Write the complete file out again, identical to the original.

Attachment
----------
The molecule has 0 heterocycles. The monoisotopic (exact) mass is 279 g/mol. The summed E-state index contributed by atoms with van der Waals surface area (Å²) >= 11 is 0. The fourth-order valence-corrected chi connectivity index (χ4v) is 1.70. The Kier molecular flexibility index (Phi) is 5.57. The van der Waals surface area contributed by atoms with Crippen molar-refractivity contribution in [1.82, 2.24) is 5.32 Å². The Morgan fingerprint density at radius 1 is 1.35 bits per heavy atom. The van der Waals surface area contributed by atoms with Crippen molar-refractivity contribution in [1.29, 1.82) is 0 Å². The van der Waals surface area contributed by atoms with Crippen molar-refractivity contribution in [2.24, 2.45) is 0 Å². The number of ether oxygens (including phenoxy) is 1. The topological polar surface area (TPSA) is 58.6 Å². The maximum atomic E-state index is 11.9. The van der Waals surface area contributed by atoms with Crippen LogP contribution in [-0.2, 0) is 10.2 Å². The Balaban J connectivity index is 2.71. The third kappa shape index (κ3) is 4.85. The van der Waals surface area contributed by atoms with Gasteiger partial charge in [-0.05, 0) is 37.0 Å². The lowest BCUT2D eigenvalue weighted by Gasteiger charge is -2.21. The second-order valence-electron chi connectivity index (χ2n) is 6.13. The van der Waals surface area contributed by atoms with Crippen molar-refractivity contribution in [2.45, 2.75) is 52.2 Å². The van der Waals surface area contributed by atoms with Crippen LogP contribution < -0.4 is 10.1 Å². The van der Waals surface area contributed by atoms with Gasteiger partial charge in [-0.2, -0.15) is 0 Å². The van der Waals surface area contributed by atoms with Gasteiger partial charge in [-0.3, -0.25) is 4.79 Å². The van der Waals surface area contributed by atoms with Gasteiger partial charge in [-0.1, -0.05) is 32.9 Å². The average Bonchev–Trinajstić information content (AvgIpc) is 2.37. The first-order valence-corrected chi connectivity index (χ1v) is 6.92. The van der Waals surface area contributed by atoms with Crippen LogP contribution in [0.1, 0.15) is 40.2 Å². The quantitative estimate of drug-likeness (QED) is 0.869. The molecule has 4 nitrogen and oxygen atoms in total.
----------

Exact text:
The molecule has 0 heterocycles. The monoisotopic (exact) mass is 279 g/mol. The summed E-state index contributed by atoms with van der Waals surface area (Å²) >= 11 is 0. The fourth-order valence-corrected chi connectivity index (χ4v) is 1.70. The Kier molecular flexibility index (Phi) is 5.57. The van der Waals surface area contributed by atoms with Crippen molar-refractivity contribution in [1.82, 2.24) is 5.32 Å². The Morgan fingerprint density at radius 1 is 1.35 bits per heavy atom. The van der Waals surface area contributed by atoms with Crippen molar-refractivity contribution in [1.29, 1.82) is 0 Å². The van der Waals surface area contributed by atoms with Crippen molar-refractivity contribution in [2.24, 2.45) is 0 Å². The number of ether oxygens (including phenoxy) is 1. The topological polar surface area (TPSA) is 58.6 Å². The maximum atomic E-state index is 11.9. The van der Waals surface area contributed by atoms with Crippen LogP contribution in [-0.2, 0) is 10.2 Å². The Balaban J connectivity index is 2.71. The third kappa shape index (κ3) is 4.85. The van der Waals surface area contributed by atoms with Gasteiger partial charge in [-0.05, 0) is 37.0 Å². The lowest BCUT2D eigenvalue weighted by Gasteiger charge is -2.21. The second-order valence-electron chi connectivity index (χ2n) is 6.13. The van der Waals surface area contributed by atoms with Crippen molar-refractivity contribution in [2.45, 2.75) is 52.2 Å². The van der Waals surface area contributed by atoms with Crippen LogP contribution < -0.4 is 10.1 Å². The van der Waals surface area contributed by atoms with Gasteiger partial charge in [-0.2, -0.15) is 0 Å². The van der Waals surface area contributed by atoms with Gasteiger partial charge in [-0.3, -0.25) is 4.79 Å². The van der Waals surface area contributed by atoms with Gasteiger partial charge in [-0.1, -0.05) is 32.9 Å². The average Bonchev–Trinajstić information content (AvgIpc) is 2.37. The first-order valence-corrected chi connectivity index (χ1v) is 6.92. The van der Waals surface area contributed by atoms with Crippen LogP contribution in [0.1, 0.15) is 40.2 Å². The quantitative estimate of drug-likeness (QED) is 0.869. The molecule has 4 nitrogen and oxygen atoms in total.